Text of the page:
After a weekend of cooking and baking a multitude of Thanksgiving recipes, I came into the office Monday with a camera full of images from my delicious turkey feast. As the photos uploaded to my computer, I thought about how this blog was going to be off to a great start thanks to all my hard work.
And then I saw the photos. Yikes.
The turkey looked like, well, what it was: a dead carcass. The cranberry sauce photos turned out just OK, but the lighting wasn’t great and the colors looked dull. My dinner plate looked like a typical nightly dinner plate. Not very appetizing.
Later in the day, I found the perfect quote to sum up what happened:
“Food, in all its deliciousness, is very unforgiving when it comes to being photographed.” — The Pioneer Woman.
So I spent a couple of hours looking up tips on how to photograph food so it looks somewhat appetizing, and playing around with my camera.
I decided to pick a simple recipe to cook after work so I could get the food part done quickly and spend time practicing taking pictures.
A Google search for Thanksgiving cookies came up with a cute recipe from Pillsbury.
Trying to save a buck, I bought the store’s brand of sugar cookie dough, which made some super crisp cookies. They’re OK, but I like my cookies a little softer. Next time I’ll probably cut the dough into thicker slices and leave them in the oven for a shorter amount of time.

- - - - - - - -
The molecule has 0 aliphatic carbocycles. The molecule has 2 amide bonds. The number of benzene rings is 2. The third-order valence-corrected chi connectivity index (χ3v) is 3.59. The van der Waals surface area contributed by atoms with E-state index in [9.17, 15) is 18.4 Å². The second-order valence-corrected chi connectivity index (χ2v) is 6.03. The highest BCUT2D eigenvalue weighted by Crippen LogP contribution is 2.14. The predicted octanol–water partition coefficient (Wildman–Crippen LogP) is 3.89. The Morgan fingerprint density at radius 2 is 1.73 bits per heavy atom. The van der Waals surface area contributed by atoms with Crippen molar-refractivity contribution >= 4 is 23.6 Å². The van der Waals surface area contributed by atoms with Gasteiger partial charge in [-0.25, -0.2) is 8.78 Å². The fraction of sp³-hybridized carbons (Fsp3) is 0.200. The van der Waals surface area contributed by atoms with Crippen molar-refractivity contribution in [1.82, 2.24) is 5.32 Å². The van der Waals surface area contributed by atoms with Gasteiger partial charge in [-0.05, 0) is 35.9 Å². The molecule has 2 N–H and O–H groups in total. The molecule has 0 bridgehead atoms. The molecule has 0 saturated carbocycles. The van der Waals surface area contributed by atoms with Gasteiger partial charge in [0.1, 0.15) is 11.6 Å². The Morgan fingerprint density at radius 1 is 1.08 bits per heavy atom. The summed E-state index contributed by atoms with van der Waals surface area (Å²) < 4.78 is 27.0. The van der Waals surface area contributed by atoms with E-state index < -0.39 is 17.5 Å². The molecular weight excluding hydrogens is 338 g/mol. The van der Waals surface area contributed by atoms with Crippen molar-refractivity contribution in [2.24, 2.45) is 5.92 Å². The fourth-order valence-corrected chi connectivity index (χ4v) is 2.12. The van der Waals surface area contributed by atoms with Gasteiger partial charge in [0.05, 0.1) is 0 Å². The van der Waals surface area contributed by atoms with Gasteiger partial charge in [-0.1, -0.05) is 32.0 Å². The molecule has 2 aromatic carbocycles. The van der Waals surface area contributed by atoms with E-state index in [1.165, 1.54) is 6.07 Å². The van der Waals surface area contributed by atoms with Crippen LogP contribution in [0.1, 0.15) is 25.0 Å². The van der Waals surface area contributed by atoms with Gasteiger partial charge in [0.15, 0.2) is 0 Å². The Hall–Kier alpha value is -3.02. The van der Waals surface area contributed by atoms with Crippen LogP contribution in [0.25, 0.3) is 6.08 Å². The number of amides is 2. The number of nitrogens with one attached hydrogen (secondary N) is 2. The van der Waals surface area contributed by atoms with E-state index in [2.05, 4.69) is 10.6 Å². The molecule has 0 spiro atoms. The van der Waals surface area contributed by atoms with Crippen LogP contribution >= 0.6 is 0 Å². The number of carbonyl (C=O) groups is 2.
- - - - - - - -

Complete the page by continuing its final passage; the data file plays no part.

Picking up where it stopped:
While I don’t have the steadiest hand for decorating details, I thought the cookies turned out alright. It’s not like I’m trying to win any awards. The original recipe called for using M&Ms for the eyes, with black gel in the middle for pupils. The grocery store was out of black gel, so I improvised with some mini chocolate chips I had in the cupboard.
The orange icing came out a little thicker than I would have liked, which made for some funky turkey feet and noses. And something happened to my bag of candy corn — it was actually Autumn Mix, a blend of candy corn, Indian corn and pumpkin corn — and they were all pretty blemished. Looked like the bag was used as a football or something.
After awhile I stopped making turkeys and used the decorating caps to make pretty decorations surrounding pumpkin candies.
This is a great, quick and fun recipe that the kids can do with you.
Oh, and the pictures here aren’t great,but they are better than my previous recipes. I plan to practice a lot, and I’m even getting some tips from some of the pros here at The Tribune, so hopefully future entries will have even better photos.
Recipe: Turkey sugar cookies
Recipe from Pillsbury
- 1 roll (16.5 oz) refrigerated sugar cookies
- 1 container (16 oz) chocolate creamy frosting
- candy corn
- orange decorating icing
- mini chocolate chips
- Heat oven to 350 degrees F. Bake cookies as directed on roll.
- Cool completely, about 20 minutes.
- Spoon chocolate frosting into resealable food-storage plastic bag; seal bag. Cut small hole in bottom corner of bag. On each cookie, pipe frosting on outer edge of half of cookie. Arrange candy corn over frosting for feathers.
- Pipe orange icing onto each cookie to resemble turkey face and feet. Use orange icing to attach mini chocolate chip eyes.
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